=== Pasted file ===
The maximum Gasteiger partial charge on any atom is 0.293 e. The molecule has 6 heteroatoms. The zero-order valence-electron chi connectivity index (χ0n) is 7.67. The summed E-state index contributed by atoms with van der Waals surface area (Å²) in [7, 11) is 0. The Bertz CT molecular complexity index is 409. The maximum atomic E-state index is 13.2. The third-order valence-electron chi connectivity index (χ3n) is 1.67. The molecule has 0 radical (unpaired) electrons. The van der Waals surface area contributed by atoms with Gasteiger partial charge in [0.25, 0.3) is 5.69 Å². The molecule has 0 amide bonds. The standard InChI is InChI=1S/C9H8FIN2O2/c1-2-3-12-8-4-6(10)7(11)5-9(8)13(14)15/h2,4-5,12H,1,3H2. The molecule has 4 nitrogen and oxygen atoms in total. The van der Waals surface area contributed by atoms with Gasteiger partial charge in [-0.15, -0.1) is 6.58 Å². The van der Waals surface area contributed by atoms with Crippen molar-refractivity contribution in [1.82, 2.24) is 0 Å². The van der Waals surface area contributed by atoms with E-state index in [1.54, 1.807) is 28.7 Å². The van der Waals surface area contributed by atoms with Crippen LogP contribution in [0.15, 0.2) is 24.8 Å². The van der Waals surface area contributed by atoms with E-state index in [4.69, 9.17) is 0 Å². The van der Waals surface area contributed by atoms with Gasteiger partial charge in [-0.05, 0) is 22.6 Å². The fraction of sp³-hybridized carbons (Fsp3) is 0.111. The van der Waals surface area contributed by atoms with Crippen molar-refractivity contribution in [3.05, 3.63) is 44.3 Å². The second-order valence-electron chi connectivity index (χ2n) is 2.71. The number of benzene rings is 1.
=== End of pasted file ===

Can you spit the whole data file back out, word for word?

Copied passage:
The maximum Gasteiger partial charge on any atom is 0.293 e. The molecule has 6 heteroatoms. The zero-order valence-electron chi connectivity index (χ0n) is 7.67. The summed E-state index contributed by atoms with van der Waals surface area (Å²) in [7, 11) is 0. The Bertz CT molecular complexity index is 409. The maximum atomic E-state index is 13.2. The third-order valence-electron chi connectivity index (χ3n) is 1.67. The molecule has 0 radical (unpaired) electrons. The van der Waals surface area contributed by atoms with Gasteiger partial charge in [0.25, 0.3) is 5.69 Å². The molecule has 0 amide bonds. The standard InChI is InChI=1S/C9H8FIN2O2/c1-2-3-12-8-4-6(10)7(11)5-9(8)13(14)15/h2,4-5,12H,1,3H2. The molecule has 4 nitrogen and oxygen atoms in total. The van der Waals surface area contributed by atoms with Gasteiger partial charge in [-0.15, -0.1) is 6.58 Å². The van der Waals surface area contributed by atoms with Crippen molar-refractivity contribution in [1.82, 2.24) is 0 Å². The van der Waals surface area contributed by atoms with E-state index in [1.54, 1.807) is 28.7 Å². The van der Waals surface area contributed by atoms with Crippen LogP contribution in [0.15, 0.2) is 24.8 Å². The van der Waals surface area contributed by atoms with E-state index in [4.69, 9.17) is 0 Å². The van der Waals surface area contributed by atoms with Gasteiger partial charge in [-0.05, 0) is 22.6 Å². The fraction of sp³-hybridized carbons (Fsp3) is 0.111. The van der Waals surface area contributed by atoms with Crippen molar-refractivity contribution in [3.05, 3.63) is 44.3 Å². The second-order valence-electron chi connectivity index (χ2n) is 2.71. The number of benzene rings is 1.